Well, many of you know that I recently announced that in February 2008 I will retire my play, Doin’ Time in the Homo No Mo Halfway House–How I Survived the Ex-Gay Movement! I am still working out the gala finish to the play (and yes I am working on a DVD version of it although I want everyone to see it live).
I have experienced other changes too. My time at New England Yearly Meeting (an annual gathering of Quakers from New England) moved me deeply, particularly in my commitment to living a simply. I may even cancel one of my three cell phones!
The Testimony of Simplicity (via wikipedia)
The Testimony of Simplicity is the Quaker belief that a person ought to live his or her life simply in order to focus on what is most important and ignore or play down what is least important. It is the practice among Quakers (members of the Religious Society of Friends) of being more concerned with one’s inner condition than one’s outward appearance and with other people more than oneself. Friends believe that a person’s spiritual life and character are more important than the quantity of goods he possesses or his monetary worth. Friends also believe that one should use one’s resources, including money and time, deliberately in ways that are most likely to make life truly better for oneself and others.
Some ways I have incorporated the Testimony of Simplicity in my life include how I spend my money and time. Over the last few years I have tried to buy at least half of my clothing from charity shops like the Salvation Army. This not only saves money, but it also moves me away from the direct support of unfair labor practices for people in the clothing industry.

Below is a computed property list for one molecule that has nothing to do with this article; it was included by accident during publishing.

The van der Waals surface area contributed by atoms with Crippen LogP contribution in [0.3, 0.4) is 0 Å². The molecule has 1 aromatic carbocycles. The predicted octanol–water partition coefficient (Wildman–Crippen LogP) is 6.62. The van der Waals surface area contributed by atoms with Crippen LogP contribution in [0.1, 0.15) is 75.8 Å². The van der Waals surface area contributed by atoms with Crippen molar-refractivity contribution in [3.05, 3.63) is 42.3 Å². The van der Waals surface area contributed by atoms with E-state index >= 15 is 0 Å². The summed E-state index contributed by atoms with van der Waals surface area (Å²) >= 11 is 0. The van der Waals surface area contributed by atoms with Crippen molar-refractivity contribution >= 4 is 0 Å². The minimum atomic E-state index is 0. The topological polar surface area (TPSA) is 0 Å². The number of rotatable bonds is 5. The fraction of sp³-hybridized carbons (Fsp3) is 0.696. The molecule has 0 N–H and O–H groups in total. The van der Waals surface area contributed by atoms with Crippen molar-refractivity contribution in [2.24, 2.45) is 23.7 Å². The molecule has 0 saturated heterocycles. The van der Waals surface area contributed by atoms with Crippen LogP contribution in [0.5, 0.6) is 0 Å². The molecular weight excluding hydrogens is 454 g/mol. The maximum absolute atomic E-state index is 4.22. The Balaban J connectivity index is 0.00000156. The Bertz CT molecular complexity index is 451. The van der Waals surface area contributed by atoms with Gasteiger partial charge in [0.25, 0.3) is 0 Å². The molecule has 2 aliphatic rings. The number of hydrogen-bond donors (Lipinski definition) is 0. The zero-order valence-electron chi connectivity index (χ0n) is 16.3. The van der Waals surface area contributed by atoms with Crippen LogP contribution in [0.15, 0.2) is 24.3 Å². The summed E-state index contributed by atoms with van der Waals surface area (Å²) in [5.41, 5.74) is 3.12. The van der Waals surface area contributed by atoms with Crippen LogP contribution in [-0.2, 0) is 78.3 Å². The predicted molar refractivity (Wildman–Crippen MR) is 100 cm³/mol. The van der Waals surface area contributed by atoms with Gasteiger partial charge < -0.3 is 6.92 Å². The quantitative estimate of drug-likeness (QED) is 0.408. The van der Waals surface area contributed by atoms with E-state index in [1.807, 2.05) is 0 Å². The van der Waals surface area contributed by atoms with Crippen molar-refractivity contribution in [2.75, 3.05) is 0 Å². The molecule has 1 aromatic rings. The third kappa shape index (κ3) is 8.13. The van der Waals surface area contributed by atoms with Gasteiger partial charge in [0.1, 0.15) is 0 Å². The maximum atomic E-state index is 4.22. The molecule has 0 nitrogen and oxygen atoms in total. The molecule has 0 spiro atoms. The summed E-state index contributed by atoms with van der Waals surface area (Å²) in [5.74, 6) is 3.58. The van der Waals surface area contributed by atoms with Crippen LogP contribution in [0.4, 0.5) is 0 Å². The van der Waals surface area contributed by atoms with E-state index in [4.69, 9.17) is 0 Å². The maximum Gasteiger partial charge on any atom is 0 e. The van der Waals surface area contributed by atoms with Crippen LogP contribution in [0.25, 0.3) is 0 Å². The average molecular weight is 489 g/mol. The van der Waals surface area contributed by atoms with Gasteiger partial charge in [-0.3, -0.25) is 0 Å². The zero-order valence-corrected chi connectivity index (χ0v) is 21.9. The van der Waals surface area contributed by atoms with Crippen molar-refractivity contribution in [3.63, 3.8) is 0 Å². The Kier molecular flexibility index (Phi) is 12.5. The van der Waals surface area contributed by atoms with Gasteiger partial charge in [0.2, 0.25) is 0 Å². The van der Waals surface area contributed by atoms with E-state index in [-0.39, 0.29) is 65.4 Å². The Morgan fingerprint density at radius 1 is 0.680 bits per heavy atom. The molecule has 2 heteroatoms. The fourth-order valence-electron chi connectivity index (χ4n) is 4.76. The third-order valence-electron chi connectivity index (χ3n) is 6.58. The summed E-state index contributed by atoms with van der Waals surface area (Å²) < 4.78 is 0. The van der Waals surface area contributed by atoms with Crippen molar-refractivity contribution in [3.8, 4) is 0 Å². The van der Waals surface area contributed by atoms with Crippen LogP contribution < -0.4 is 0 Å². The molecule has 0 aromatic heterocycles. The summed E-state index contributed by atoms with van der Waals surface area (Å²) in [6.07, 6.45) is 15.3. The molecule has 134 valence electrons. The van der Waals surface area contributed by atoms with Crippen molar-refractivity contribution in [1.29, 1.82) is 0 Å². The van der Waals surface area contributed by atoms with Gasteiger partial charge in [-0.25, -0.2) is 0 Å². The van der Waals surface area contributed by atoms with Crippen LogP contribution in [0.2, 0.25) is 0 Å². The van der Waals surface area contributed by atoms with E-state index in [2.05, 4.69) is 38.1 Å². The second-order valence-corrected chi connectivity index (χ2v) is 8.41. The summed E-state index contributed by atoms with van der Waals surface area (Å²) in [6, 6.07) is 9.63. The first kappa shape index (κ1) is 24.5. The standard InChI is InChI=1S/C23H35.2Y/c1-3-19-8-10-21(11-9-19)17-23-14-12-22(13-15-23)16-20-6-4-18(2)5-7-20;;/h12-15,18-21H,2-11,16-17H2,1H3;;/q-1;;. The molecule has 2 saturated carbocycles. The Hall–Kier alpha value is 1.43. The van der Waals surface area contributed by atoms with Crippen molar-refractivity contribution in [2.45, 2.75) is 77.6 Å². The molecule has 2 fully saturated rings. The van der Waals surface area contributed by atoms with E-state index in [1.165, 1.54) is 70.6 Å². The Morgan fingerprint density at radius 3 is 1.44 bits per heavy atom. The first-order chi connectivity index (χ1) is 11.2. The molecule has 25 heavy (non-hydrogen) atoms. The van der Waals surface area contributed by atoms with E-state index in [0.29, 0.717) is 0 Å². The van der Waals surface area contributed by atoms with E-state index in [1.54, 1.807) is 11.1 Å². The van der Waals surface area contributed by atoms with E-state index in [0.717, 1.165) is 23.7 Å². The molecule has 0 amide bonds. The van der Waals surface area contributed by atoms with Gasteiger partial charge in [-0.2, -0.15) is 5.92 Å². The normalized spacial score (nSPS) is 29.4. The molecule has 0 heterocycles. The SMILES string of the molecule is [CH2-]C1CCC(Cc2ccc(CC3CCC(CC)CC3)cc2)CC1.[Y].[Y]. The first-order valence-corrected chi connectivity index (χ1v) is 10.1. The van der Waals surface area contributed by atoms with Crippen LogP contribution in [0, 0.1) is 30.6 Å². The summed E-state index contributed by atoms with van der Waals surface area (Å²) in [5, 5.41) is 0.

Part of the reason for being a vegan has to do with simplicity. A simple vegetable-based diet is cheaper and has less of an impact on the planet (and wonderfully healthy for most people). Lately I have been shopping for locally grown produce when possible. Some of you know that I have toyed with a raw vegan diet–delightfully simple, but not always practical when one travels a lot.
With travel I have made various changes and considerations, the biggest being when I got rid of my car in the summer of 2005. This has saved me money, helps the planet, connects me with my community and simplifies my life. When I have had a car, it was so easy to spend lots of time driving around doing unnecessary chores and shopping.
When I can, I walk. If I can’t walk, I take the bus. If I can’t take the bus, I try to share a ride with a friend or borrow a car. If I can’t borrow a car, I rent a car. If the distance is too far, I take the train. If the distance is too far for the train, I fly.
I adore the Internet, but I am also addicted to it. I do not have an Internet connection at home other than through my Treo 700P phone (which I will most likely dump soon). When I had the Internet at home, I spent far too much time on-line and got very little done for the time spent typing away. Keeping my house quiet and restful (some say boring), helps me live a simpler life. I haven’t had a TV for years. Don’t get me wrong I LOVE TV and watch it whenever I travel, but I want to keep my home TV-free.
Also, two years ago I downsized from a one-bedroom to a studio apartment. Not only is it cheaper but cozier. My rent is dirt cheap and includes utility, so it is something I don’t have to worry about. Having a small space is easier to clean and forces me to think about what I really need and don’t need. It feels yummy to give things away.
Diet, clothing, travel, home. I never thought I could simplify these things, but as I do, I find that I have more freedom, not less. Having less monthly expenses free me up to do more with less. Eating a simple diet keeps me healthy. Having a quiet simple home centers me and takes off lots of stress.
Recently I instituted a HUGE change. I do not know what initiated it, but suddenly out of blue I created a massive shift in my lifestyle. Of course it is one of those changes most people can’t see outwardly (the best changes are often that way). But this change affects my every move I make and one that I can sense every waking hour.
Yes, after four decades I have transitioned my undergarments from briefs to boxers (without the interim step of those clinging boxer-briefs that ride up your legs).
Who says you can’t teach an old dog new tricks?